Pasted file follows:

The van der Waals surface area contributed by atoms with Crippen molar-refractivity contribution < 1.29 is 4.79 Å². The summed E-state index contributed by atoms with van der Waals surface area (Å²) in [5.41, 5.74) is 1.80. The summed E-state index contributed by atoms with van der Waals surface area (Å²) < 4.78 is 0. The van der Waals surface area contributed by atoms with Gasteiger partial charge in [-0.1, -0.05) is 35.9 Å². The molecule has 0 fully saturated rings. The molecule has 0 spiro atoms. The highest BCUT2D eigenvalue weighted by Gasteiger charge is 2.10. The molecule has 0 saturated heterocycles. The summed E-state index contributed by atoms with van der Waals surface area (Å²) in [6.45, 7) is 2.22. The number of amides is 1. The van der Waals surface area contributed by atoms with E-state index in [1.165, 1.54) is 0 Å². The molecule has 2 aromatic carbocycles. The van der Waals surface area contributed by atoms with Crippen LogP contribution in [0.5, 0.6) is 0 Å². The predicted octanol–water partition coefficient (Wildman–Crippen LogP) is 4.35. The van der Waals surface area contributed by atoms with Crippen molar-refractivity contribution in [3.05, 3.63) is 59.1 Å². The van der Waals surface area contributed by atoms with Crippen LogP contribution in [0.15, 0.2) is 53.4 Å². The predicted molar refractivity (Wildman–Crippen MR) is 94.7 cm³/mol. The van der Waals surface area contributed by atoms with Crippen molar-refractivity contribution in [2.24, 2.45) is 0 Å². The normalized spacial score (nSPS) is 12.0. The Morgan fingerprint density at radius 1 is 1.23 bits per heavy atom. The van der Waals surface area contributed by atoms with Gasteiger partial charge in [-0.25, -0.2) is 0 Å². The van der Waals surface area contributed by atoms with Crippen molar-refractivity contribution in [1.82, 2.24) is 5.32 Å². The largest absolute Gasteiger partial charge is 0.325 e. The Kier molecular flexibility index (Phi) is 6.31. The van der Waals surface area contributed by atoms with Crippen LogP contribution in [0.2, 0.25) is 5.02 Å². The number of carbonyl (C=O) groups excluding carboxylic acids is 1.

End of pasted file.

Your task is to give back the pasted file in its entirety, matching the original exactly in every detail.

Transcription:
The van der Waals surface area contributed by atoms with Crippen molar-refractivity contribution < 1.29 is 4.79 Å². The summed E-state index contributed by atoms with van der Waals surface area (Å²) in [5.41, 5.74) is 1.80. The summed E-state index contributed by atoms with van der Waals surface area (Å²) < 4.78 is 0. The van der Waals surface area contributed by atoms with Gasteiger partial charge in [-0.1, -0.05) is 35.9 Å². The molecule has 0 fully saturated rings. The molecule has 0 spiro atoms. The highest BCUT2D eigenvalue weighted by Gasteiger charge is 2.10. The molecule has 0 saturated heterocycles. The summed E-state index contributed by atoms with van der Waals surface area (Å²) in [6.45, 7) is 2.22. The number of amides is 1. The van der Waals surface area contributed by atoms with E-state index in [1.165, 1.54) is 0 Å². The molecule has 2 aromatic carbocycles. The van der Waals surface area contributed by atoms with Crippen LogP contribution in [0.5, 0.6) is 0 Å². The predicted octanol–water partition coefficient (Wildman–Crippen LogP) is 4.35. The van der Waals surface area contributed by atoms with Crippen molar-refractivity contribution in [3.05, 3.63) is 59.1 Å². The van der Waals surface area contributed by atoms with Crippen LogP contribution in [0.15, 0.2) is 53.4 Å². The predicted molar refractivity (Wildman–Crippen MR) is 94.7 cm³/mol. The van der Waals surface area contributed by atoms with Crippen molar-refractivity contribution in [2.24, 2.45) is 0 Å². The normalized spacial score (nSPS) is 12.0. The Morgan fingerprint density at radius 1 is 1.23 bits per heavy atom. The van der Waals surface area contributed by atoms with Gasteiger partial charge in [-0.25, -0.2) is 0 Å². The van der Waals surface area contributed by atoms with Crippen molar-refractivity contribution in [1.82, 2.24) is 5.32 Å². The largest absolute Gasteiger partial charge is 0.325 e. The Kier molecular flexibility index (Phi) is 6.31. The van der Waals surface area contributed by atoms with Crippen LogP contribution in [0.2, 0.25) is 5.02 Å². The number of carbonyl (C=O) groups excluding carboxylic acids is 1.